Inside Bloomberg’s $1 Trillion Infrastructure Plan

Michael Bloomberg, the billionaire media mogul and former New York City mayor who is running for U.S. president, released his campaign plan for infrastructure on Wednesday, which proposes to invest more than a trillion dollars in roads, railways, pipes, and telecommunication lines.

“The plan I’m releasing today will transform the way we build in America, allowing projects to be built faster, and with more accountability for completing them on-time,” he said at a meeting of the U.S. Conference of Mayors on Wednesday.

He continued: “President Trump has done nothing on infrastructure, except break promises.”

The plan contains echoes of Bloomberg’s 2002 to 2013 tenure as New York City mayor, including an emphasis on data and the value of city leadership. Several marquee elements focus on the meat-and-potatoes of all federal infrastructure promises: roads, highways, and bridges. He proposes fixing 240,000 miles of roads and 16,000 bridges in disrepair by 2025, spending $850 billion over 10 years on capital projects, and setting up a $1 billion annual “pothole” fund for emergency repairs. He also calls for closing gaps in broadband access, deploying electric-vehicle charging infrastructure on highways across the country.

(Disclosure: CityLab was recently acquired by Bloomberg LP. Michael Bloomberg is the company’s founder and majority owner.)

But there are also some less-conventional aspects to Bloomberg’s infrastructure agenda. As president, his administration would establish a set of goals for what the nation’s infrastructure ought to achieve, including benchmarks for job creation, social equity, and accessibility. A national map of all transportation routes would highlight missing links in road, rail, transit, air, and freight networks, and data from both public and private sectors would help drive investment decisions and shape policy.

This would be something of a national version of Bloomberg’s PlaNYC, a 2007 strategic plan that identified challenges and trends related to New York City’s mid-aughts growth and established infrastructure goals accordingly.

According to Janette Sadik-Khan, the Bloomberg campaign’s lead transportation adviser and his former New York City transportation commissioner, this dimension distinguishes Bloomberg’s thinking from other Democratic candidates, some of whom have proposed higher-dollar infrastructure plans. “If money alone could solve our problems, we wouldn’t be in the crisis we’re in,” she said “Setting goals will be a game-changer.”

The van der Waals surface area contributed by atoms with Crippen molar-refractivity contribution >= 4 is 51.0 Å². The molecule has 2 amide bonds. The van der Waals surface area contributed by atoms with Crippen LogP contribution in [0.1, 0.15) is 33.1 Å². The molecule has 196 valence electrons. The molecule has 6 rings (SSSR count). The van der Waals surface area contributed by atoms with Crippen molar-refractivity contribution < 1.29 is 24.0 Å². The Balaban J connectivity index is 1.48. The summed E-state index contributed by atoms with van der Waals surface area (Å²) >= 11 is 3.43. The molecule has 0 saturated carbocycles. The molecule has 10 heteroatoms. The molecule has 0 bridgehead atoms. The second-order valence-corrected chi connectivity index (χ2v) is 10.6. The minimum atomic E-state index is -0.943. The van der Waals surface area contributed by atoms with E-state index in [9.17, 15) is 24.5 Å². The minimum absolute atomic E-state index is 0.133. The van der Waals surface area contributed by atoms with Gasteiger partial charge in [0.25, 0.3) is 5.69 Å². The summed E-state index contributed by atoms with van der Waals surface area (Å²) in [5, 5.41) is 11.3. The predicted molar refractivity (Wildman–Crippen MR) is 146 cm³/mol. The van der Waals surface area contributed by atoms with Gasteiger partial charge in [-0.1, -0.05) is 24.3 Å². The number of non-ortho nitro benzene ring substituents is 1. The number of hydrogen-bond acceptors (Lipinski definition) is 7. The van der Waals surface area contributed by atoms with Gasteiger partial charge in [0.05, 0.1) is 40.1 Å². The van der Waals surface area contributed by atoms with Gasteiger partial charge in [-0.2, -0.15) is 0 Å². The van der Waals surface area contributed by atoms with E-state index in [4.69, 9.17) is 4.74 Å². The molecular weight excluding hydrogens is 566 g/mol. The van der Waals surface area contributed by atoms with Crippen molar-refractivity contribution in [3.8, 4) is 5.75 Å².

Earlier this month, Pete Buttigieg released his own $1 trillion infrastructure investment plan; Joe Biden and Amy Klobuchar also have proposals in that price ballpark. Bernie Sanders and Elizabeth Warren have wrapped their respective $16 and $10 trillion climate plans into broad-based infrastructure strategies. All six have endorsed the Green New Deal, though Bloomberg has also said that this congressional package of climate programs “stands no chance” of passing the Republican Senate.

Drawing further on his experience running New York and years of philanthropy and consulting in cities around the world, Bloomberg would vest greater power with local leaders to guide the country’s infrastructure future. The plan would make states distribute 100 percent of federal funding intended for cities directly to cities, for example, rather than withholding or drawing upon those resources for alternative purposes. “I will give mayors and other local leaders the authority and resources to take on the most important projects—and complete them, on-time and on-budget,” Bloomberg said.

And Bloomberg’s plan seeks to replicate aspects of New York City’s transportation networks across the country. It calls to triple federal funding for both public transit, including a $12 billion program to improve service and attract new users, and for “alternative transportation projects,” such as bike lanes. A set of national “complete streets” design principles would seek to reduce traffic fatalities through Vision Zero-inspired ideas. (Among Sadik-Khan’s signature accomplishments under Bloomberg’s city administration was a dramatic expansion of the city’s cycling network; New York is also the only major city to have significantly reduced pedestrian fatalities in recent years.)